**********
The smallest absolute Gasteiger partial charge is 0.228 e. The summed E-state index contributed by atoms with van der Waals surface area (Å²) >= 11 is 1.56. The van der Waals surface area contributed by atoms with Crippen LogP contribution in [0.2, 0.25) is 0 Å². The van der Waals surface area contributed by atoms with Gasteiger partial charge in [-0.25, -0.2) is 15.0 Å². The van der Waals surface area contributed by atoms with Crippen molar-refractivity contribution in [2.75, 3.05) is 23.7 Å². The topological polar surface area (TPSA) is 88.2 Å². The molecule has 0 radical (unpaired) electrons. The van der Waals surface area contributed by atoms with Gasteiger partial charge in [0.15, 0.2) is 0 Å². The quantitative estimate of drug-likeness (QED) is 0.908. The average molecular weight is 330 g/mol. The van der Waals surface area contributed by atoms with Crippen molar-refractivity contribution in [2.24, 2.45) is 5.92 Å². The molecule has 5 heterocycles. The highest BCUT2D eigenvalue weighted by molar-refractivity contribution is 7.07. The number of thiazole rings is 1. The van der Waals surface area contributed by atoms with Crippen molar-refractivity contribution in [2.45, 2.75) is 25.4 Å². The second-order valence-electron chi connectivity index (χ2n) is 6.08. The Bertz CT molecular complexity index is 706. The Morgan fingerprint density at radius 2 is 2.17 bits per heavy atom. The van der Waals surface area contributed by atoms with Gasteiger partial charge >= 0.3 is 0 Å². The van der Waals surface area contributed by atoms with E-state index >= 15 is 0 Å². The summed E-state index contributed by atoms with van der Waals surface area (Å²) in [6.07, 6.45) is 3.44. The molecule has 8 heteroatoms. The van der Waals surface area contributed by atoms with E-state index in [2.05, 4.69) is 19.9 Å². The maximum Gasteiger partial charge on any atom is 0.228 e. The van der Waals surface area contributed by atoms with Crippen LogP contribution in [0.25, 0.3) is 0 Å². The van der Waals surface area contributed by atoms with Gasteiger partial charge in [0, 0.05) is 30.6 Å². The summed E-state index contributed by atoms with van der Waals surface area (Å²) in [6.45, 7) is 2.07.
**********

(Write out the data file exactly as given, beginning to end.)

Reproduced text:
The smallest absolute Gasteiger partial charge is 0.228 e. The summed E-state index contributed by atoms with van der Waals surface area (Å²) >= 11 is 1.56. The van der Waals surface area contributed by atoms with Crippen LogP contribution in [0.2, 0.25) is 0 Å². The van der Waals surface area contributed by atoms with Gasteiger partial charge in [-0.25, -0.2) is 15.0 Å². The van der Waals surface area contributed by atoms with Crippen molar-refractivity contribution in [2.75, 3.05) is 23.7 Å². The topological polar surface area (TPSA) is 88.2 Å². The molecule has 0 radical (unpaired) electrons. The van der Waals surface area contributed by atoms with Gasteiger partial charge in [0.15, 0.2) is 0 Å². The quantitative estimate of drug-likeness (QED) is 0.908. The average molecular weight is 330 g/mol. The van der Waals surface area contributed by atoms with Crippen molar-refractivity contribution in [2.24, 2.45) is 5.92 Å². The molecule has 5 heterocycles. The highest BCUT2D eigenvalue weighted by molar-refractivity contribution is 7.07. The number of thiazole rings is 1. The van der Waals surface area contributed by atoms with Crippen molar-refractivity contribution in [2.45, 2.75) is 25.4 Å². The second-order valence-electron chi connectivity index (χ2n) is 6.08. The Bertz CT molecular complexity index is 706. The Morgan fingerprint density at radius 2 is 2.17 bits per heavy atom. The van der Waals surface area contributed by atoms with Gasteiger partial charge >= 0.3 is 0 Å². The van der Waals surface area contributed by atoms with E-state index >= 15 is 0 Å². The summed E-state index contributed by atoms with van der Waals surface area (Å²) in [6.07, 6.45) is 3.44. The molecule has 8 heteroatoms. The van der Waals surface area contributed by atoms with E-state index in [2.05, 4.69) is 19.9 Å². The maximum Gasteiger partial charge on any atom is 0.228 e. The van der Waals surface area contributed by atoms with Crippen LogP contribution in [0.25, 0.3) is 0 Å². The van der Waals surface area contributed by atoms with Gasteiger partial charge in [0, 0.05) is 30.6 Å². The summed E-state index contributed by atoms with van der Waals surface area (Å²) in [6.45, 7) is 2.07.